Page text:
In order to fully comprehend this deep interconnected value that all things possess, Emerson believes that people must study history spiritually rather than empirically. Further developing his point that history allows individuals to see their strengths and shortcomings reflected in others, Emerson argues that people should not give into the tendency to approach the past as a “problem” that they solve from a distance. He points out that individuals tend to view history as a “wild, savage and preposterous There or Then” that sharply contrasts with “the Here and the Now.” Instead, says Emerson, people should make an effort to embrace the similarities between themselves and people who lived in the past, as recognizing the “spark of light” in everyone and everything allows the individual to see the true divine nature of the universe. According to Emerson, souls “transmigrate” from one being to another, implying that physical and temporal boundaries between people are essentially irrelevant. He therefore advocates for focusing on intuitive spiritual truths (such as love) over hard empirical facts when studying history.
Emerson’s high esteem of deep spiritual awareness is ultimately reflective of his transcendentalist values. The transcendentalists held an ambivalent view of the Unitarian movement of Christianity that prevailed in nineteenth century Boston. While they resonated with the core conviction of God’s omnipresence, they sought a deeper and more visceral spiritual experience than the increasing rationalism and intellectualism of the church. Emerson applies this idea specifically to history in order to advocate for a broader understanding of the past that emphasizes spiritual meaning over names and dates. In doing so, he believes that individuals can overcome their selfish tendencies and become more spiritually sound in their connections with God, nature, and their fellow human beings.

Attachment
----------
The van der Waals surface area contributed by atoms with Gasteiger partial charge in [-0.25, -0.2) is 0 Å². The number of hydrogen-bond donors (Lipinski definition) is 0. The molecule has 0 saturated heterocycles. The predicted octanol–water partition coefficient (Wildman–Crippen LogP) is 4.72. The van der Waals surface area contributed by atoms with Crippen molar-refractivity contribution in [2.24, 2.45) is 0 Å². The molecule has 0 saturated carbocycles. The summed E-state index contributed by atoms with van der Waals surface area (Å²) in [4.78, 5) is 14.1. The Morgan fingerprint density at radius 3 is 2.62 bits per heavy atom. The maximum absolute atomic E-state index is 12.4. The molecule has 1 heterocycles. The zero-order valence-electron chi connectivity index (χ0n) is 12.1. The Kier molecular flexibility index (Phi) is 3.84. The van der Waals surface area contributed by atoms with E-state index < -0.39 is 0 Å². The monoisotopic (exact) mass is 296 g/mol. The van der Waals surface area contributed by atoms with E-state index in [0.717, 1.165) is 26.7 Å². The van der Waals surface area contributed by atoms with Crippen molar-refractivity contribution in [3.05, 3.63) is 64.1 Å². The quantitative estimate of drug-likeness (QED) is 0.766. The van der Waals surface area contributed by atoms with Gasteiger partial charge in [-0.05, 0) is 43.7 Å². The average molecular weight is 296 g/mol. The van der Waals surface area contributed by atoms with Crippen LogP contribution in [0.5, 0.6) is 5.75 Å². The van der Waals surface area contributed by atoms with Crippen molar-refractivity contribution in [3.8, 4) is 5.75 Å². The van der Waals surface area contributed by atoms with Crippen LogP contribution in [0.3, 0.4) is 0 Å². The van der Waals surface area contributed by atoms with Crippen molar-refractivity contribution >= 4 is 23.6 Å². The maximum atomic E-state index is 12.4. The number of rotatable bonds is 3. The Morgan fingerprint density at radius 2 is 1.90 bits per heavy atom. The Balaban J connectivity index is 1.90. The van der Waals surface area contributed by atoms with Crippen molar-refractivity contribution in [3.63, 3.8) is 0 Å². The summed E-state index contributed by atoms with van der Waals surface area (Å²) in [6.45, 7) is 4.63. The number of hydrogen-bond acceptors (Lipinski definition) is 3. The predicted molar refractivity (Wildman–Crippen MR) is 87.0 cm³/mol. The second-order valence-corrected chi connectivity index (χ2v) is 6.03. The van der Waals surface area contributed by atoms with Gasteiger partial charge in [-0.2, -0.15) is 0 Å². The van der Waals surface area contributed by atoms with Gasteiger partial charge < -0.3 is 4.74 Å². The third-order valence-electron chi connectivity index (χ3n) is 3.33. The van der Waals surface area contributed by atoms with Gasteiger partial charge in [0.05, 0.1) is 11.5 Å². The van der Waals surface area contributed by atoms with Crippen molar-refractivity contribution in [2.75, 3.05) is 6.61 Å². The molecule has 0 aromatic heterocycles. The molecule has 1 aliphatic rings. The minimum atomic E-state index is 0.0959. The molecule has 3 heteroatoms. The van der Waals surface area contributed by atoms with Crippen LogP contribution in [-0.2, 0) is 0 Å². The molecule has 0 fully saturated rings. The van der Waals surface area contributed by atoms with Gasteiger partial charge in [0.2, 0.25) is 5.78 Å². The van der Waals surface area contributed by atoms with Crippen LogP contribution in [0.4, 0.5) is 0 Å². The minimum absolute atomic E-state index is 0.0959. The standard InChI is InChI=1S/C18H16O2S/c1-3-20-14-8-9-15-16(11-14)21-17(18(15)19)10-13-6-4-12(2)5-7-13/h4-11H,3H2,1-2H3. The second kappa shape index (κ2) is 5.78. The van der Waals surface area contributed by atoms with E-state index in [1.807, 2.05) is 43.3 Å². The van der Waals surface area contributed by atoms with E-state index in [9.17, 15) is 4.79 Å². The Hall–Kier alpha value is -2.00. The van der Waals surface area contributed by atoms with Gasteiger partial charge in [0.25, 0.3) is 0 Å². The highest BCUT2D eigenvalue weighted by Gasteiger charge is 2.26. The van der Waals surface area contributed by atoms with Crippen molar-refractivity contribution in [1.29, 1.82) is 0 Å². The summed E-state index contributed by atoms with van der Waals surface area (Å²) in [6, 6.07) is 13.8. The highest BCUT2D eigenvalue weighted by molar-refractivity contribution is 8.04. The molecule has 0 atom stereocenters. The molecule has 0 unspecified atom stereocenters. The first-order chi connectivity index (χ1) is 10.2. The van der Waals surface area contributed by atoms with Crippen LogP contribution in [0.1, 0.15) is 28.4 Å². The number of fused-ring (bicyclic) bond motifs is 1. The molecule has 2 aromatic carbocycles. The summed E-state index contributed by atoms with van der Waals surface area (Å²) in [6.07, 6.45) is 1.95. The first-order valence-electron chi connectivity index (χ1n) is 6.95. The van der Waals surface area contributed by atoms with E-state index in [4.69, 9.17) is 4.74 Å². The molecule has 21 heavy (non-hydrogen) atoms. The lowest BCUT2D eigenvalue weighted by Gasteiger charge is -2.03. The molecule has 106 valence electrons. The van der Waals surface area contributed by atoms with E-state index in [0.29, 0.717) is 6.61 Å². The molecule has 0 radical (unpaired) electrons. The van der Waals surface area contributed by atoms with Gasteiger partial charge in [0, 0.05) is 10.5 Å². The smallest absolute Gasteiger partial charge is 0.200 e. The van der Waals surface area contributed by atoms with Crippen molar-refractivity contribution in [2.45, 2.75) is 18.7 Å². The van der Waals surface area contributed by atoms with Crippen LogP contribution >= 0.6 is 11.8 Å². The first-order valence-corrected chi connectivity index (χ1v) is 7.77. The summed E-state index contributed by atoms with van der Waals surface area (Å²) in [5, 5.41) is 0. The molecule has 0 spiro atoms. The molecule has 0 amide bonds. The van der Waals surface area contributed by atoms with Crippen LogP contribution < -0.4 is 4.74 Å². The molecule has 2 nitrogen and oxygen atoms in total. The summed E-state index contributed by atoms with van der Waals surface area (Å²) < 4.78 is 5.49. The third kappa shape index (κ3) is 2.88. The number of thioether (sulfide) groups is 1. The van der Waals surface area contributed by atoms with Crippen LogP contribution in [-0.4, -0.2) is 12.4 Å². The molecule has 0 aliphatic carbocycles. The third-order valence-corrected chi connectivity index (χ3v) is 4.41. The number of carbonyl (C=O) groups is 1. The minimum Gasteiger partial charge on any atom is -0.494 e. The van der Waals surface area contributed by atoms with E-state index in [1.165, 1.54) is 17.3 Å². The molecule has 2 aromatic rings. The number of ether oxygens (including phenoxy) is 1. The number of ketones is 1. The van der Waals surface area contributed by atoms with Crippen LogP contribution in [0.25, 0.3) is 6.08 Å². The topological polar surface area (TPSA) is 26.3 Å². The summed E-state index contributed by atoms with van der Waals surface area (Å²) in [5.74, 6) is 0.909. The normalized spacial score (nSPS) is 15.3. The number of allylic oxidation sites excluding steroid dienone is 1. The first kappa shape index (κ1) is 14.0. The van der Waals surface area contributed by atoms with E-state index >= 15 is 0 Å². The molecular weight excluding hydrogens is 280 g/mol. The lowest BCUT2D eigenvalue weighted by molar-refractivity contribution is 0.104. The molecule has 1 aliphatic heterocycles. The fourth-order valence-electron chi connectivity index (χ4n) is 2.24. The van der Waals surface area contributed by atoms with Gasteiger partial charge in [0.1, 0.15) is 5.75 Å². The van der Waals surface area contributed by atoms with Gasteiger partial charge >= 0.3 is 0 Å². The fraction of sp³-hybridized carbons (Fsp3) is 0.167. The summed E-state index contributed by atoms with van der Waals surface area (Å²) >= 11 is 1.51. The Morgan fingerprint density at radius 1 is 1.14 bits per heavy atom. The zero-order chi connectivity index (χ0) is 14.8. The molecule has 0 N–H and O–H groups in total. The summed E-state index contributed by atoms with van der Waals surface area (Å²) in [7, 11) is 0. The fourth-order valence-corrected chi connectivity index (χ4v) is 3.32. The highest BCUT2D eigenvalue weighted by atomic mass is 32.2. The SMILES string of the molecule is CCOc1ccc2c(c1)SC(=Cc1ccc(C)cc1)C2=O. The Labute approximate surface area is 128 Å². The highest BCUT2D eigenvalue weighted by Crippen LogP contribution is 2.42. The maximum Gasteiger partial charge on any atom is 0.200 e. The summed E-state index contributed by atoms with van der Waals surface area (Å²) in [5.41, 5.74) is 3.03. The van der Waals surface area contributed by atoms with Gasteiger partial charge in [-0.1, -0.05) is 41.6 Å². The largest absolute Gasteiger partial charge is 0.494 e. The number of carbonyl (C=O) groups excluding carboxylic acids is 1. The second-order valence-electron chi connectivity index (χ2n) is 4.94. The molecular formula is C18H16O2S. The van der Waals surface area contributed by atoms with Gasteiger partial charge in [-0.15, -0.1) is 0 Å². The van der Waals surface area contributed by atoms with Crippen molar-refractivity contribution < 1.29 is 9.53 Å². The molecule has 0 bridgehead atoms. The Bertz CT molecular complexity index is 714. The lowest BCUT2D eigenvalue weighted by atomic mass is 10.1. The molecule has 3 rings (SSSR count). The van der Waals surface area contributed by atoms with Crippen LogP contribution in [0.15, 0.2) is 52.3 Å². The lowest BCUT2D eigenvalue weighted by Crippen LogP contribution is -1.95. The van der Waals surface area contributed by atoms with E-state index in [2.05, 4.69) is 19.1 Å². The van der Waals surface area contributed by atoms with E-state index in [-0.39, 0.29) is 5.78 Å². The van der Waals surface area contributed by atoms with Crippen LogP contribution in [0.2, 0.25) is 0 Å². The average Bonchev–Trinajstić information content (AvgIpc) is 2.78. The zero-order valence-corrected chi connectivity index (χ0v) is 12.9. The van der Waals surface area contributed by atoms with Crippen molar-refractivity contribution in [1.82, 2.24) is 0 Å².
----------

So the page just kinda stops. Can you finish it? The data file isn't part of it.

Spirituality Quotes in History
Universal history, the poets, the romancers, do not in their stateliest pictures—in the sacerdotal, the imperial palaces, in the triumphs of will or of genius—anywhere lose our ear, anywhere make us feel that we intrude, that this is for better men; but rather it is true, that in their grandest strokes we feel most at home.
Upborne and surrounded as we are by this all-creating nature, soft and fluid as a cloud or the air, why should we be such hard pedants, and magnify a few forms? Why should we make account of time, or of magnitude, or of figure? The soul knows them not, and genius, obeying its law, knows how to play with them as a young child plays with graybeard and in churches.
If any one will but take pains to observe the variety of actions to which he is equally inclined in certain moods of mind, and those to which he is averse, he will see how deep is the chain of affinity.
What is the foundation of that interest all men feel in Greek history, letters, art, and poetry, in all its periods, from the Heroic or Homeric age down to the domestic life of the Athenians and Spartans, four or five centuries later? What but this, that every man passes personally through a Grecian period.
When the voice of a prophet out of the deeps of antiquity merely echoes to him a sentiment of his infancy, a prayer of his youth, he then pierces to the truth through all the confusion of tradition and the caricature of institutions.
The advancing man discovers how deep a property he has in literature,—in all fable as well as in all history. He finds that the poet was no odd fellow who described strange and impossible situations, but that universal man wrote by his pen a confession true for one and true for all.